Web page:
This week, this house is brought to you by the letter “Y,” you can soon talk to the hand (literally), behind the scenes on indie game development, and how to be a pro wrestling art snob.
…also, THE QUESTION OF THE WEEK!! Read the rest of this entry
Sure, we gamers enjoy the triple-A, million dollars games that big-name, big-time developers and publishers with large employee numbers churn out to us in retail stores every year. However, how about the games that aren’t big budget titles, made by a small team of people (if not just one person), and don’t get the same mainstream attention? Here’s a secret: some of those independently-developed video games are just as fun (if not MORE fun) than their big-budget counterparts. For the real stories behind some the most recently acclaimed games of this type, look no further than the documentary, Indie Game: The Movie. Read the rest of this entry
I remember when I first saw My Architect: A Son’s Journey, the 2003 documentary film about American architect Louis I. Kahn. The College of Architecture at Texas A&M has sponsoring a viewing of the film at Rudder Auditorium on-campus in 2004, and it was the first architecture-related film I can recall watching, and I really enjoyed it. Kahn led an extraordinary career as an architect when he died bankrupt and alone due to a heart attack in a Penn Station bathroom in 1974. When Kahn died, he had been deemed by many as the greatest living American architect. However, his body remained unidentified for two whole days and he was hundreds of thousands of dollars in debt. His son, Nathaniel Kahn, was 11-years-old then, and this personal documentary he made serves as a record of his quest to finally put the pieces of his father’s compartmentalized life together. Read the rest of this entry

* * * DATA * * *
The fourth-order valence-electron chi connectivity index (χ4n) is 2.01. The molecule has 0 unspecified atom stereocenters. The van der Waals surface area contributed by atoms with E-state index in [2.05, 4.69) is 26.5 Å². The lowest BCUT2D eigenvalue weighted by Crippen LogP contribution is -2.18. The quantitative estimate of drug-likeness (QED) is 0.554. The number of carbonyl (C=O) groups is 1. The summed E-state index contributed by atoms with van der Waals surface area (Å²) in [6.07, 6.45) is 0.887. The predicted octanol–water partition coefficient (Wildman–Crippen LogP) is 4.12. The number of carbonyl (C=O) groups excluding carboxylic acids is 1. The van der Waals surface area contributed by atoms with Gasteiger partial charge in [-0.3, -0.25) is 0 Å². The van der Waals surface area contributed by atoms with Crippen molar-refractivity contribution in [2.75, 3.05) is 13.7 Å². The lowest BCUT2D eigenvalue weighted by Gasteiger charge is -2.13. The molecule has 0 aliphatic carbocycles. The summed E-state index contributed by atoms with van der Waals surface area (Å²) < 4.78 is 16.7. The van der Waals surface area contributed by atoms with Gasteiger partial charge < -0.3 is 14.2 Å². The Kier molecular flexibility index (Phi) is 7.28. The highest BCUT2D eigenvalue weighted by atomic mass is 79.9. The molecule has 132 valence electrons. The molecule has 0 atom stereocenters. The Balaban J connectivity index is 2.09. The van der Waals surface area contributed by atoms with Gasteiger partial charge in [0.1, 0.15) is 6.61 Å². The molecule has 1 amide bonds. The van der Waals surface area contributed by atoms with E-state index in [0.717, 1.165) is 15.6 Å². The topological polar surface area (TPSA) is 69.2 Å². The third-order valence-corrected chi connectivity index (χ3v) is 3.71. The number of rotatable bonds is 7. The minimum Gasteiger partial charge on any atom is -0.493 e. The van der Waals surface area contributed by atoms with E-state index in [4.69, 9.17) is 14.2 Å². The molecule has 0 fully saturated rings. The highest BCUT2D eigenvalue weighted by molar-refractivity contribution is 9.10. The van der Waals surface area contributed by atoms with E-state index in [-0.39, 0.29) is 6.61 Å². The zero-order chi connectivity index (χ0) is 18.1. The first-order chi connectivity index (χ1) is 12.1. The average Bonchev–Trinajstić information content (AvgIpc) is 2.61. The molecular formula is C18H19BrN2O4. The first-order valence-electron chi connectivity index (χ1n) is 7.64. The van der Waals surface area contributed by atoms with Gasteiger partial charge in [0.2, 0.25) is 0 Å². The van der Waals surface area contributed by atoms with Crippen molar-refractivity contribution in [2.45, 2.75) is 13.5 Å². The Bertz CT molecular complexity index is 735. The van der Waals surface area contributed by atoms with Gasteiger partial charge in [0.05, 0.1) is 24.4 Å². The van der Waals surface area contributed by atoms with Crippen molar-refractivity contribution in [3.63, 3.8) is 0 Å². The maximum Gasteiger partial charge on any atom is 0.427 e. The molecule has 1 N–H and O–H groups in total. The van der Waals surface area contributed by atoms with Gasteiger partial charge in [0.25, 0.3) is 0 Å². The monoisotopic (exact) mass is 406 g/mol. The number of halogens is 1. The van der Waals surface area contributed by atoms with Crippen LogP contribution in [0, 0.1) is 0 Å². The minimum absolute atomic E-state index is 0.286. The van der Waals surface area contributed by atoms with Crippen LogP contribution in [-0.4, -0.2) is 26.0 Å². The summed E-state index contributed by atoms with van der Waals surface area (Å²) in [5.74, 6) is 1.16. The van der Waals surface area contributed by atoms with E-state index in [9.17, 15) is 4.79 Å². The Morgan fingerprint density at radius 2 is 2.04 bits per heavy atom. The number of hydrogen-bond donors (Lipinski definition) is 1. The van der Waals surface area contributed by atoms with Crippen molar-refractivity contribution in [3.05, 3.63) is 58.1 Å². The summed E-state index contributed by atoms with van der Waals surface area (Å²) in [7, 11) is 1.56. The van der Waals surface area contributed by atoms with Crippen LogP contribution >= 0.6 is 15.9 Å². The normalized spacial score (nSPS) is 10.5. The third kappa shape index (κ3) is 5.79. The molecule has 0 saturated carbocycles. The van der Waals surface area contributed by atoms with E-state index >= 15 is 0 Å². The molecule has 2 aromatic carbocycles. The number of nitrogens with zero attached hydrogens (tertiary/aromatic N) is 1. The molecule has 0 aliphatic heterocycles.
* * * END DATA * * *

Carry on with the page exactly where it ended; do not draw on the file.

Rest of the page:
At midnight tonight, the last chapter of Christopher Nolan’s Batman film series, “The Dark Knight Rises”, premieres in movie theaters everywhere…AND I CAN’T WAIT!!! Anyway, up until then (and very likely to continue after the first release) we have been exposed to a multitude of advertisements, trailers, promotions, water-cooler talk, and online discussions about the film, the characters, the trailers, interviews, and practically anything that has to do with the movie. The idea of the film tie-ins is nothing new (novelizations, video games, web games, etc.) and usually doesn’t offer much new content to better contextualize or expands the film’s narrative; that’s really up to the FILM itself. Nokia is getting involved in the film tie-in game with these new 3D maps of Gotham City from Nokia, so now you can appreciate the architecture and urban planning of the great metropolis that is under constant surveillance of the Dark Knight himself (if you haven’t played “Batman: Arkham City”, or even its prequel “Batman: Arkham Asylum”; if that’s the case, GET ON THAT NOW). Read the rest of this entry
This week on “The PractitioNERD Show,” I discuss:
the Carmen Sandiego movie adaptation [http://goo.gl/DX2SZ],
a Spanish bus station that could be a martian spaceship [http://goo.gl/nNBPg],
the U.S. Army becomes the literal “Android Army” [http://goo.gl/faajF],
my love for Retro City Rampage [http://goo.gl/ucFIV], and
why Pro Wrestling art show be in the Louvre [http://goo.gl/jjRYc] Read the rest of this entry